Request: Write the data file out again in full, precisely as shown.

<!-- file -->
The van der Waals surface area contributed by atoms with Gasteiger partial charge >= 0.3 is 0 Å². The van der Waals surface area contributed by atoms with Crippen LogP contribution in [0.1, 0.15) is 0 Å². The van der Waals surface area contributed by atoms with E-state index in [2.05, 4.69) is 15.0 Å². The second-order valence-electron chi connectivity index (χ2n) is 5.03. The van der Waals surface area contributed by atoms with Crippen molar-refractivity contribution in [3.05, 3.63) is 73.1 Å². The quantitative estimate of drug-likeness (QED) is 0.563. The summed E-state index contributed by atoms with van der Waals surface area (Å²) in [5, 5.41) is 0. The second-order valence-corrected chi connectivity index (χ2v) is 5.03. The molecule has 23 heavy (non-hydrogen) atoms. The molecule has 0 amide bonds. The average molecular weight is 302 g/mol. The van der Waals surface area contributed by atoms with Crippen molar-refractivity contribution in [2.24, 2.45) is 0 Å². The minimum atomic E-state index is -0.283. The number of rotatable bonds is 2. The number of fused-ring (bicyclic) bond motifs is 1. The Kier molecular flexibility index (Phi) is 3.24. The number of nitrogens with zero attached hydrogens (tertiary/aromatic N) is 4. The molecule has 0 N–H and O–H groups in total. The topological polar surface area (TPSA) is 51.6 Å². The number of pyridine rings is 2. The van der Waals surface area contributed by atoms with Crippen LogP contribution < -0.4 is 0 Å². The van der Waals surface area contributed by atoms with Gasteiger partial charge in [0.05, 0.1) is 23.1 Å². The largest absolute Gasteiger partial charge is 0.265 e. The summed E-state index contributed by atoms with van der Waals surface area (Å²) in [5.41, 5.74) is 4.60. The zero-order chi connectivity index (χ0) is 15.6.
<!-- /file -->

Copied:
The van der Waals surface area contributed by atoms with Gasteiger partial charge >= 0.3 is 0 Å². The van der Waals surface area contributed by atoms with Crippen LogP contribution in [0.1, 0.15) is 0 Å². The van der Waals surface area contributed by atoms with E-state index in [2.05, 4.69) is 15.0 Å². The second-order valence-electron chi connectivity index (χ2n) is 5.03. The van der Waals surface area contributed by atoms with Crippen molar-refractivity contribution in [3.05, 3.63) is 73.1 Å². The quantitative estimate of drug-likeness (QED) is 0.563. The summed E-state index contributed by atoms with van der Waals surface area (Å²) in [5, 5.41) is 0. The second-order valence-corrected chi connectivity index (χ2v) is 5.03. The molecule has 23 heavy (non-hydrogen) atoms. The molecule has 0 amide bonds. The average molecular weight is 302 g/mol. The van der Waals surface area contributed by atoms with Crippen molar-refractivity contribution in [2.24, 2.45) is 0 Å². The minimum atomic E-state index is -0.283. The number of rotatable bonds is 2. The number of fused-ring (bicyclic) bond motifs is 1. The Kier molecular flexibility index (Phi) is 3.24. The number of nitrogens with zero attached hydrogens (tertiary/aromatic N) is 4. The molecule has 0 N–H and O–H groups in total. The topological polar surface area (TPSA) is 51.6 Å². The number of pyridine rings is 2. The van der Waals surface area contributed by atoms with Crippen LogP contribution < -0.4 is 0 Å². The van der Waals surface area contributed by atoms with Gasteiger partial charge in [0.05, 0.1) is 23.1 Å². The largest absolute Gasteiger partial charge is 0.265 e. The summed E-state index contributed by atoms with van der Waals surface area (Å²) in [5.41, 5.74) is 4.60. The zero-order chi connectivity index (χ0) is 15.6.